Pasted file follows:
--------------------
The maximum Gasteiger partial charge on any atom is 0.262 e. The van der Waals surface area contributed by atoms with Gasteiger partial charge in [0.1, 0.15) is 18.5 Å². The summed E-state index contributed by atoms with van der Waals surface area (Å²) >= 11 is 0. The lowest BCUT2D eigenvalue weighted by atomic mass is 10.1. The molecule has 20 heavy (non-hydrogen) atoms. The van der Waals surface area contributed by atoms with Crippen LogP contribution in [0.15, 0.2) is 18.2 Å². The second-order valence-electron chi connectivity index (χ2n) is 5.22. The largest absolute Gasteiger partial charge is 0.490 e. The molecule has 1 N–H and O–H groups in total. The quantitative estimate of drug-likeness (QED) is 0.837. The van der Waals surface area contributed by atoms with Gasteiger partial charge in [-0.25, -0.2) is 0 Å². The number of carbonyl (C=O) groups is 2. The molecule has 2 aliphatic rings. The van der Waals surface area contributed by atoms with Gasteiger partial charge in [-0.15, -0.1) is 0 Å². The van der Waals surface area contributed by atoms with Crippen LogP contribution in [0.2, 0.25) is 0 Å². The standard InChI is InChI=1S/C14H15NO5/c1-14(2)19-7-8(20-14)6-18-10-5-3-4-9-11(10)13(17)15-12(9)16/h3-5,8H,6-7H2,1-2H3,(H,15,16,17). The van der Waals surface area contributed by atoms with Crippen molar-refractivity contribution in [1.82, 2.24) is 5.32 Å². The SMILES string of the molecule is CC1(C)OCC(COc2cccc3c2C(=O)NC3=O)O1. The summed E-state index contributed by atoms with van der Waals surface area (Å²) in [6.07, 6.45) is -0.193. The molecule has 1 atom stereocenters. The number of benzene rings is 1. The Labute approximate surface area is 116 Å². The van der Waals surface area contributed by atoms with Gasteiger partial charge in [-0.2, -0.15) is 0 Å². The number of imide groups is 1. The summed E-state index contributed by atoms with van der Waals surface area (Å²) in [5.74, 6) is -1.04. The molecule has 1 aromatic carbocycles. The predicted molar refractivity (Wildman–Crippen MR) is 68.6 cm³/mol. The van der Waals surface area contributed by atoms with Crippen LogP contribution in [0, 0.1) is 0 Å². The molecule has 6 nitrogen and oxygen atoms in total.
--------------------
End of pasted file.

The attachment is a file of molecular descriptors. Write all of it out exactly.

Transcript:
The maximum Gasteiger partial charge on any atom is 0.262 e. The van der Waals surface area contributed by atoms with Gasteiger partial charge in [0.1, 0.15) is 18.5 Å². The summed E-state index contributed by atoms with van der Waals surface area (Å²) >= 11 is 0. The lowest BCUT2D eigenvalue weighted by atomic mass is 10.1. The molecule has 20 heavy (non-hydrogen) atoms. The van der Waals surface area contributed by atoms with Crippen LogP contribution in [0.15, 0.2) is 18.2 Å². The second-order valence-electron chi connectivity index (χ2n) is 5.22. The largest absolute Gasteiger partial charge is 0.490 e. The molecule has 1 N–H and O–H groups in total. The quantitative estimate of drug-likeness (QED) is 0.837. The van der Waals surface area contributed by atoms with Gasteiger partial charge in [-0.25, -0.2) is 0 Å². The number of carbonyl (C=O) groups is 2. The molecule has 2 aliphatic rings. The van der Waals surface area contributed by atoms with Gasteiger partial charge in [-0.15, -0.1) is 0 Å². The van der Waals surface area contributed by atoms with Crippen LogP contribution in [0.2, 0.25) is 0 Å². The standard InChI is InChI=1S/C14H15NO5/c1-14(2)19-7-8(20-14)6-18-10-5-3-4-9-11(10)13(17)15-12(9)16/h3-5,8H,6-7H2,1-2H3,(H,15,16,17). The van der Waals surface area contributed by atoms with Crippen molar-refractivity contribution in [1.82, 2.24) is 5.32 Å². The SMILES string of the molecule is CC1(C)OCC(COc2cccc3c2C(=O)NC3=O)O1. The summed E-state index contributed by atoms with van der Waals surface area (Å²) in [6.07, 6.45) is -0.193. The molecule has 1 atom stereocenters. The number of benzene rings is 1. The Labute approximate surface area is 116 Å². The van der Waals surface area contributed by atoms with Gasteiger partial charge in [-0.2, -0.15) is 0 Å². The number of imide groups is 1. The summed E-state index contributed by atoms with van der Waals surface area (Å²) in [5.74, 6) is -1.04. The molecule has 1 aromatic carbocycles. The predicted molar refractivity (Wildman–Crippen MR) is 68.6 cm³/mol. The van der Waals surface area contributed by atoms with Crippen LogP contribution in [0, 0.1) is 0 Å². The molecule has 6 nitrogen and oxygen atoms in total.